I had the pleasure of seeing Flyte last August at my favourite East London toilet circuit venue, The George Tavern of Shadwell. Flyte closed the show with an upbeat rendition of ‘Please Eloise’, evidently a fan favourite judging by the reaction of the crowd. What really stood out for me that evening however, was their barbershop interpretation of ‘Archie, Marry Me’ – the Alvvays-penned jangle-pop powerhouse of 2014. The removal of instrumentation allowed one to focus on the fine detail of singer Will Taylor’s idiosyncratically English delivery, deliciously supported by the warm thrum of vocal harmonies. I remember thinking that the band was better served by its more serious material, and resolved to pay attention to their progress.
What an absolute delight it was then to discover that ‘Cathy Come Home’, the band’s latest release, had indeed followed my intuition and progressed down a darker thematic path. It’s the band’s third release since they made the big jump to a major label, but its clear here that no artistic compromise has been made. Lyrical motifs are drawn from the 1966 Ken Loach docudrama sharing the song’s name, and examine the pressing issues of homelessness, domestic abuse and parental responsibility. It’s also a clever nod to the band’s sound which is clearly influenced by the luscious 60’s melodicism of Ray Davies and Paul McCartney. The song is split into two distinct sections, which progress at different speeds – a progressive and unconventional songwriting device for a major label act these days. The verses sound distinctly lo-fi and reminiscent of late period Elliott Smith, contrasting with the direct production of the chorus segment, however the composition is threaded by an outstanding vocal melody that weaves the chord changes and rhythmic shifts together into a cohesive whole.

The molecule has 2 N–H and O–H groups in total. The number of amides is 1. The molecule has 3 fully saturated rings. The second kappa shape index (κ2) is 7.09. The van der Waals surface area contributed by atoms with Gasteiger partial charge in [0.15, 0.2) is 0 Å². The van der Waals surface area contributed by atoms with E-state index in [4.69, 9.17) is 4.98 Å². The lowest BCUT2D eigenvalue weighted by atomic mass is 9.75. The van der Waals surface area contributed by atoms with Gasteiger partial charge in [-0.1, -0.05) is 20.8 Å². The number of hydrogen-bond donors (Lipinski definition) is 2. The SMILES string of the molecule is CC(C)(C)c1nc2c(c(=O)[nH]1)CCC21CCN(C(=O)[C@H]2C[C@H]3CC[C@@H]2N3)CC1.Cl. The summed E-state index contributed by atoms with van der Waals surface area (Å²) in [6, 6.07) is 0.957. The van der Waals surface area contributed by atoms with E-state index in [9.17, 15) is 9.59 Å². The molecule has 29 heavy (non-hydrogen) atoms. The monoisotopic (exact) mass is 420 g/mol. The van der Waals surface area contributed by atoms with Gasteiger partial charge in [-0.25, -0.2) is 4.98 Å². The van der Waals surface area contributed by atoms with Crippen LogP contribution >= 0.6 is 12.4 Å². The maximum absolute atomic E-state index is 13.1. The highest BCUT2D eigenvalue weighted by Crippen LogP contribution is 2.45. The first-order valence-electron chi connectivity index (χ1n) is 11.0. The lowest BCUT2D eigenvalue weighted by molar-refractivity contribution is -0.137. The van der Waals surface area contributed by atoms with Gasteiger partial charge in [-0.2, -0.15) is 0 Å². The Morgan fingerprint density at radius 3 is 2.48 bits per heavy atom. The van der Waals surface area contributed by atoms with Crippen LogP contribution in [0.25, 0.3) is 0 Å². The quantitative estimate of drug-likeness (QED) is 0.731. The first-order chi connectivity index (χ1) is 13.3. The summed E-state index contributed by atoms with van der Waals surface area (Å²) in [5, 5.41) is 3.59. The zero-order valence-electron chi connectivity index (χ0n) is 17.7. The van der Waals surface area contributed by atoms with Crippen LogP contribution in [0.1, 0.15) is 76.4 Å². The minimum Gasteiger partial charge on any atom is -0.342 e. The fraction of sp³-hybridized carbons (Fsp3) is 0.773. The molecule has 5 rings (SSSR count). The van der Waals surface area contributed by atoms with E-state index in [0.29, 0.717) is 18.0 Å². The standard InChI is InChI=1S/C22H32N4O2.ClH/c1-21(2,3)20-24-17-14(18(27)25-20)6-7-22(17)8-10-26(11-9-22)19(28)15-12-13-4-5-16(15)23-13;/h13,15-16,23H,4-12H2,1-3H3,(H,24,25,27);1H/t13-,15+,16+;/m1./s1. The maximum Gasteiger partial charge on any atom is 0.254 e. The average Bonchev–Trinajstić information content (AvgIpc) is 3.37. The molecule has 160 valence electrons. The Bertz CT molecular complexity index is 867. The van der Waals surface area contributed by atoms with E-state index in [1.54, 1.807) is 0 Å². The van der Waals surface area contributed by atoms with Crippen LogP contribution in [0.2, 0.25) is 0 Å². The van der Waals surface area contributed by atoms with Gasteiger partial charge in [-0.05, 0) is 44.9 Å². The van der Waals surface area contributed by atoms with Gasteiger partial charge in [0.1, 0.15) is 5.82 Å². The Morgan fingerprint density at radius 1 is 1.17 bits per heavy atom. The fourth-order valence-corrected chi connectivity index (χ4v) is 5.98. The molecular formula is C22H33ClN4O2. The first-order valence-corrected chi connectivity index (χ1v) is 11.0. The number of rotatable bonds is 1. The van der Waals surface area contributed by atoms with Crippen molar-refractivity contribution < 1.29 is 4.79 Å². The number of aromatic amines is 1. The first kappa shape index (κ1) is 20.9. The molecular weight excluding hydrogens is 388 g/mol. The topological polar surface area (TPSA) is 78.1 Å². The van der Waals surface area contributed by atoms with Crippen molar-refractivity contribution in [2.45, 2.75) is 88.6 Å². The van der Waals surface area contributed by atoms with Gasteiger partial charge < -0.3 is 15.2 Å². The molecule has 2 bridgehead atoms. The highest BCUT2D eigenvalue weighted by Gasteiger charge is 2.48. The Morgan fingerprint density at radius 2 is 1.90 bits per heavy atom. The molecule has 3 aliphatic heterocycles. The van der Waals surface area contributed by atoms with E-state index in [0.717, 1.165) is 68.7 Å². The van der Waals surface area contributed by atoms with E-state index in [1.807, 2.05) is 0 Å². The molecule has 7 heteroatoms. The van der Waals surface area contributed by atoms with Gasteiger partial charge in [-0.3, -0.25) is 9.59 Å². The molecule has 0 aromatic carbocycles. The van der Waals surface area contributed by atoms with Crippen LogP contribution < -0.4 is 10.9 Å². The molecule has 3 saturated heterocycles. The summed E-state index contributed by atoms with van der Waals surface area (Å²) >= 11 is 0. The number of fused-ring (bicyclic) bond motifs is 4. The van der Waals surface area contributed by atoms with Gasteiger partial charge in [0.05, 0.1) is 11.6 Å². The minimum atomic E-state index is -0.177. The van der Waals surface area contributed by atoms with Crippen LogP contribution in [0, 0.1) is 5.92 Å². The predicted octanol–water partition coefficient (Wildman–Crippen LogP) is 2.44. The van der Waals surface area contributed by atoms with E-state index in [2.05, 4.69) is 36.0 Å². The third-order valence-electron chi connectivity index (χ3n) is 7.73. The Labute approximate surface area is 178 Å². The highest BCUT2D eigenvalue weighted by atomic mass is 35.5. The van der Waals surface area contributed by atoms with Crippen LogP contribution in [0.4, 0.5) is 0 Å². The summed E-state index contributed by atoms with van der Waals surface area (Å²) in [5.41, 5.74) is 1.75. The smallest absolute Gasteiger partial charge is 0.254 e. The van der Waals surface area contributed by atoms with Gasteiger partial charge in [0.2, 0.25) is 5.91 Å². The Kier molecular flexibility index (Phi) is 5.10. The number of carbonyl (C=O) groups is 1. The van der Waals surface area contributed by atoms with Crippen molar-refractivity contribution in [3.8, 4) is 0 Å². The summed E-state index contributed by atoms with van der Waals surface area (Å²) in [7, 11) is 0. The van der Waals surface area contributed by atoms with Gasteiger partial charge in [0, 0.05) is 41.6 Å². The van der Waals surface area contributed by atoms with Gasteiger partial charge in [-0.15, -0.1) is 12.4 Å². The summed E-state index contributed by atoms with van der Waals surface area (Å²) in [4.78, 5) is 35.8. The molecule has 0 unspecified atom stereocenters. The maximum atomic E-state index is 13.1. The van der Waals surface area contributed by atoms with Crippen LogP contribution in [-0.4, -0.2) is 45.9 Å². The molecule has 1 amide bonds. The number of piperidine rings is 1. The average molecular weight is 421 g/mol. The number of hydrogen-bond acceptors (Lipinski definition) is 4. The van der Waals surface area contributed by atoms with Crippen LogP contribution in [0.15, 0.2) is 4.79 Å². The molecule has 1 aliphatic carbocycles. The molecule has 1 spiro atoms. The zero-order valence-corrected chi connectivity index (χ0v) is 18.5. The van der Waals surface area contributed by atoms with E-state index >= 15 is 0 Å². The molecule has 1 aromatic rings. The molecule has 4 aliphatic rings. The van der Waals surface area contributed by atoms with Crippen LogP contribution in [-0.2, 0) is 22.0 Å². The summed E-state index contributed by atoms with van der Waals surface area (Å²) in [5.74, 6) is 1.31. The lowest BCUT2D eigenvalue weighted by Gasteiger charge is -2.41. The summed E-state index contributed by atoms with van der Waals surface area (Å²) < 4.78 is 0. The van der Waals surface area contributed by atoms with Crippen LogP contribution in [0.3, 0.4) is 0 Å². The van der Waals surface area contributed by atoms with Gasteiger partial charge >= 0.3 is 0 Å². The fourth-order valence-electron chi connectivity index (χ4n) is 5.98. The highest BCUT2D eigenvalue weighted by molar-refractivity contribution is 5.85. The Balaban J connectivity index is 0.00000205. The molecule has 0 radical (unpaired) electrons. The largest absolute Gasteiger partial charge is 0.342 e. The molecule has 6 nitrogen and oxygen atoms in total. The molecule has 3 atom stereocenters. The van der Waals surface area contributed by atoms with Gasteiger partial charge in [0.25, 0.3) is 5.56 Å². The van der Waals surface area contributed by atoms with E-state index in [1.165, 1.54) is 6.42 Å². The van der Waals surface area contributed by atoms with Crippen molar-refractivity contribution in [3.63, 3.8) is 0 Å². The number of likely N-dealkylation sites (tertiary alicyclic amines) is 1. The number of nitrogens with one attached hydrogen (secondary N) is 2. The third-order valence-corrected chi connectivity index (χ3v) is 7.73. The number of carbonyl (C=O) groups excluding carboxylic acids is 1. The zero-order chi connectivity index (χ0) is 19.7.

Overall, it’s courageous stuff from Flyte, choosing to use their talent for writing easy-listening pop hooks to explore difficult social themes rarely tackled by groups who make such accessible music.
Flyte’s debut album will be released on August 25th via Island Records.
Catch Flyte at Scala on September 19th, or on any of the subsequent dates of their UK headline tour (featured below).
Fri 15th Sep 2017 | Joiners, Southampton
Sat 16th Sep 2017 | Patterns, Brighton
Tue 19th Sep 2017 | Scala, London
Mon 25th Sep 2017 | Portland Arms, Cambridge
Tue 26th Sep 2017 | The Waterfront Studio, Norwich
Wed 27th Sep 2017 | Newhampton Arts Centre, Wolverhampton
Thu 28th Sep 2017 | Gwdihŵ Café Bar, Cardiff
Sat 30th Sep 2017 | The Cookie, Leicester
Sun 1 Oct 2017 | The Cellar, Oxford
Mon 2 Oct 2017 | Boileroom, Guildford
Wed 4 Oct 2017 | The Polar Bear, Hull
Thu 5 Oct 2017 | Chapel, Leeds
Fri 6 Oct 2017 | The Fulford Arms, York
Sat 7 Oct 2017 | Neighbourhood Festival, Manchester
Mon 09 Oct 2017 | The Bodega, Nottingham
Tue 10 Oct 2017 | Academy 3, Birmingham
Wed 11 Oct 2017 | Buyers’ Club, Liverpool
Thu 12 Oct 2017 | Exchange, Bristol